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Table of contents
THE LADIES' BOOK OF USEFUL INFORMATION. Preface
CONTENTS
PERSONAL BEAUTY-1
PERSONAL BEAUTY-2
PERSONAL BEAUTY-3
PERSONAL BEAUTY-4
PERSONAL BEAUTY-5
PERSONAL BEAUTY-6
PERSONAL BEAUTY-7
TREATING OF MISCELLANEOUS MATTERS-1
MARRIAGE-1
MARRIAGE-2
MARRIAGE-3
LOVE AND MARRIAGE-1
WHEN TO MARRY-HOW TO SELECT A PARTNER ON RIGHT PRINCIPLES
SEXUAL INTERCOURSE-ITS LAWS AND CONDITIONS-ITS USE AND ABUSE
MARRIAGE
PREGNANCY-LABOR-PARTURITION-1
PREGNANCY-LABOR-PARTURITION-2
MENSTRUATION
COLLECTION OF VALUABLE MEDICAL COMPOUNDS
THINGS FOR THE SICK ROOM
THINGS CURIOUS AND USEFUL
HOME DECORATION
FLORAL
HOW TO DO YOUR OWN STAMPING AND MAKE YOUR OWN PATTERNS. BRONZE WORK
CHAPTER 18
INDEX
HARRIS's LIST OF COVENT-GARDEN LADIES. INTRODUCTION
HARRIS's LIST OF COVENT-GARDEN LADIES-1
HARRIS's LIST OF COVENT-GARDEN LADIES-2
HARRIS's LIST OF COVENT-GARDEN LADIES-3
HARRIS's LIST OF COVENT-GARDEN LADIES-4
HARRIS's LIST OF COVENT-GARDEN LADIES-5
HARRIS's LIST OF COVENT-GARDEN LADIES-6
HARRIS's LIST OF COVENT-GARDEN LADIES-7
HARRIS's LIST OF COVENT-GARDEN LADIES-8

sewing-chair, a workbasket, footstools, a toilet table prettily draped 

with muslin, or a dressing-case, brackets for vases, flowerpots, a few 

pictures, small table, hanging shelves for books, etc., and the bed. 

 

The washstand should have a full set of toilet mats, or a large towel 

with a colored border may be laid on it; also, a splasher placed on 

the wall at the back of the stand is very essential. A screen is a 

very desirable part of the bedroom appointments. A rug should be 

placed in front of the bed and dressing-case. 

 

 

THE DINING-ROOM. 

 

The dining-room should be furnished with a view to convenience, 

richness, and comfort. Choose deep, rich grounds for the 

walls--bronze-maroon, black, Pompeiian red, and deep olive--and the 

designs and traceries in old gold, olive or moss-green, with dado and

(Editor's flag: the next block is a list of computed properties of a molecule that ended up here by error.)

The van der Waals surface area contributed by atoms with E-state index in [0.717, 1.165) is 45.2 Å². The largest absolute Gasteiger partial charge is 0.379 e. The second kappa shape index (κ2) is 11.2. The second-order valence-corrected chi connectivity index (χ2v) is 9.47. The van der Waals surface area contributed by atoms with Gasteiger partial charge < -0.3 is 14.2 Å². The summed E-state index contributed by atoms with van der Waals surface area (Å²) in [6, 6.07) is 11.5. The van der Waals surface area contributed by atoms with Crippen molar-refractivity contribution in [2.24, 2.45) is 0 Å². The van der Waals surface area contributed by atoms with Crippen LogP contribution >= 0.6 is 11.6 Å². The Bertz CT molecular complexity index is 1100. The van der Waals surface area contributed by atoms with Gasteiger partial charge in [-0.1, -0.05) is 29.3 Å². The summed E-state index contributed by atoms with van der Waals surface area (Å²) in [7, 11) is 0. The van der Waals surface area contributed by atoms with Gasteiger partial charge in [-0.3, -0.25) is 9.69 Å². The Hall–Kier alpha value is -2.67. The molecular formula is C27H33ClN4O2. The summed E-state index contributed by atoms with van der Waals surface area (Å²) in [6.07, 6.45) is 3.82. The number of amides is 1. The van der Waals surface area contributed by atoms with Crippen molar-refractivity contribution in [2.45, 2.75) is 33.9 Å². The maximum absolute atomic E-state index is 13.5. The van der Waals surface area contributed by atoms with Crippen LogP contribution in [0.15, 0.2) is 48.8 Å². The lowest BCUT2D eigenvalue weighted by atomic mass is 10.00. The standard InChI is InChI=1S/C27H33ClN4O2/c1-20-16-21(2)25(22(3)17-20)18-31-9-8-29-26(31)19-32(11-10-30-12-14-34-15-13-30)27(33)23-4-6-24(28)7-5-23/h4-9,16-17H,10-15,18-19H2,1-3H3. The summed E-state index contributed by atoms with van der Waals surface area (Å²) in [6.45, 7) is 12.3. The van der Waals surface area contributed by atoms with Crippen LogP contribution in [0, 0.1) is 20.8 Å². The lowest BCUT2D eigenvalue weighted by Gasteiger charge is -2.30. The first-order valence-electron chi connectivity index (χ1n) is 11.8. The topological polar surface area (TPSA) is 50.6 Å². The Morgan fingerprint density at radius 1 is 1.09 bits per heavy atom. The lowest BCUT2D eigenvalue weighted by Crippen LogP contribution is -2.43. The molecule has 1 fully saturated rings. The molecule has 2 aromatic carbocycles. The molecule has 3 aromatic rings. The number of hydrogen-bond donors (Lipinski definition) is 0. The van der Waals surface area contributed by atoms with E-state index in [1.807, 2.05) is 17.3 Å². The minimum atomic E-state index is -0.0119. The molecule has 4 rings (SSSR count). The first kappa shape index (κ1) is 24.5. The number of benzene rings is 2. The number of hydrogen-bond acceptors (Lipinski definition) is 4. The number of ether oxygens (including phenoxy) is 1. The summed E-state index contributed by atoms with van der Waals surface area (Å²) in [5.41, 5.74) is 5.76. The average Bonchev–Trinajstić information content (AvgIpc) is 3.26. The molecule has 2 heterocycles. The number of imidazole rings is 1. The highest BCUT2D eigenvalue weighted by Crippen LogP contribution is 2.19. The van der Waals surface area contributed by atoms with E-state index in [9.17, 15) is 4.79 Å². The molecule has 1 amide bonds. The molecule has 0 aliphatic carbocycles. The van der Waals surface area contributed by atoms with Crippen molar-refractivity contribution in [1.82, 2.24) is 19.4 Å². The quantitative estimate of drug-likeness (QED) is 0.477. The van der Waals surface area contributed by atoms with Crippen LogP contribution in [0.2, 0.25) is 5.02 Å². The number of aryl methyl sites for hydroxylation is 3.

frieze to correspond. Or, the walls may be wainscoted with oak, 

walnut, maple, etc. Some are finished in plain panels, with different 

kinds of wood; others, again, are elaborately carved, with fruit, 

flowers, and emblems of the chase. 

 

The floor is the next point for consideration. It may be of tile or 

laid in alternate strips of different colored woods, with a border of 

parquetry. Rugs or carpets may be used on these floors or dispensed 

with, according to taste. If a carpet is used, the dark, rich shades 

found in the Persian and Turkish designs should be chosen. 

 

The window drapery should be those deep, rich colors that hold their 

own despite time and use--the pomegranates, rich crimsons, dark blues, 

dull Pompeiian reds, and soft olives. These curtains may be hung on 

poles, and should fall in heavy folds to the floor, then looped back 

with a wide embroidered dado. 

 

Screens of stained glass are now used in the windows. They are both 

useful and ornamental, for they exclude the strong rays of the sun, 

and the light filtering through them beautifies the room with its many 

mellow hues. 

 

Dark wood should be used for the furniture. The chairs should be 

chosen in square, solid styles, and upholstered in embossed or plain 

leather, with an abundance of brass or silver headed nails which are 

used for upholstering leather and add much to the substantial 

appearance of the articles. 

 

The dining-table should be low, square or bevel cornered, heavily 

carved, and when not in use should be covered with a cloth 

corresponding in shade to the window drapery. 

 

A buffet may stand in one corner for the display of ceramics or 

decorated china. The sideboard should be of high, massive style, with 

shelves and racks for glassware and pieces of china. 

 

A few pictures--two or three fruit pieces and one or two plaques of 

still life--are appropriate. 

 

A case of stuffed birds, a few large pots of tropical plants, and a 

fernery are in keeping with the dining-room appointments. A three-leaf 


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